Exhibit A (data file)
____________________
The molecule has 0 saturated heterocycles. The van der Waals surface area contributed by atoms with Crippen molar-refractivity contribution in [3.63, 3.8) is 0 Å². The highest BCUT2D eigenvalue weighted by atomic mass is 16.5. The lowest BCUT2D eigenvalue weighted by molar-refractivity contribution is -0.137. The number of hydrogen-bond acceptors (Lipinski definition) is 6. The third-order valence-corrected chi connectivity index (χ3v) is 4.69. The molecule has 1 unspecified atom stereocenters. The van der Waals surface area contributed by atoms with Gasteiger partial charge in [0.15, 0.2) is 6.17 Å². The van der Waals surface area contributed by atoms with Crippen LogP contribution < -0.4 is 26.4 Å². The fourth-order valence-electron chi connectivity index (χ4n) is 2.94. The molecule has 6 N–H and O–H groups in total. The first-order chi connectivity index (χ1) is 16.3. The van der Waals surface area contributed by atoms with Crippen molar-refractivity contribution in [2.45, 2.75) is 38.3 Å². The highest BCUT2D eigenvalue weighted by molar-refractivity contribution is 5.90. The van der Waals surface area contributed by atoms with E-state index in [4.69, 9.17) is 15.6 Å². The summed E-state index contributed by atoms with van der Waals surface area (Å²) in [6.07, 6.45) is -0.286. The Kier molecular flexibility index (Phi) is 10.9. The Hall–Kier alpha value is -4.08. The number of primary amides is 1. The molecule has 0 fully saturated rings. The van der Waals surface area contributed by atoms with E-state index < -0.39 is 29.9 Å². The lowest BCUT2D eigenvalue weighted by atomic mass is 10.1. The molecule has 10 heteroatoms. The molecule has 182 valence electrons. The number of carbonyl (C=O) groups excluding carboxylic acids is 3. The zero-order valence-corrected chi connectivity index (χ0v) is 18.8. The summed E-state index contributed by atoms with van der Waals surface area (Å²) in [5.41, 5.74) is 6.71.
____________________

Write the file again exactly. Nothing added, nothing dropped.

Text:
The molecule has 0 saturated heterocycles. The van der Waals surface area contributed by atoms with Crippen molar-refractivity contribution in [3.63, 3.8) is 0 Å². The highest BCUT2D eigenvalue weighted by atomic mass is 16.5. The lowest BCUT2D eigenvalue weighted by molar-refractivity contribution is -0.137. The number of hydrogen-bond acceptors (Lipinski definition) is 6. The third-order valence-corrected chi connectivity index (χ3v) is 4.69. The molecule has 1 unspecified atom stereocenters. The van der Waals surface area contributed by atoms with Gasteiger partial charge in [0.15, 0.2) is 6.17 Å². The van der Waals surface area contributed by atoms with Crippen LogP contribution < -0.4 is 26.4 Å². The fourth-order valence-electron chi connectivity index (χ4n) is 2.94. The molecule has 6 N–H and O–H groups in total. The first-order chi connectivity index (χ1) is 16.3. The van der Waals surface area contributed by atoms with Crippen molar-refractivity contribution in [2.45, 2.75) is 38.3 Å². The highest BCUT2D eigenvalue weighted by molar-refractivity contribution is 5.90. The van der Waals surface area contributed by atoms with E-state index in [4.69, 9.17) is 15.6 Å². The summed E-state index contributed by atoms with van der Waals surface area (Å²) in [6.07, 6.45) is -0.286. The Kier molecular flexibility index (Phi) is 10.9. The Hall–Kier alpha value is -4.08. The number of primary amides is 1. The molecule has 0 fully saturated rings. The van der Waals surface area contributed by atoms with E-state index < -0.39 is 29.9 Å². The lowest BCUT2D eigenvalue weighted by atomic mass is 10.1. The molecule has 10 heteroatoms. The molecule has 182 valence electrons. The number of carbonyl (C=O) groups excluding carboxylic acids is 3. The zero-order valence-corrected chi connectivity index (χ0v) is 18.8. The summed E-state index contributed by atoms with van der Waals surface area (Å²) in [5.41, 5.74) is 6.71.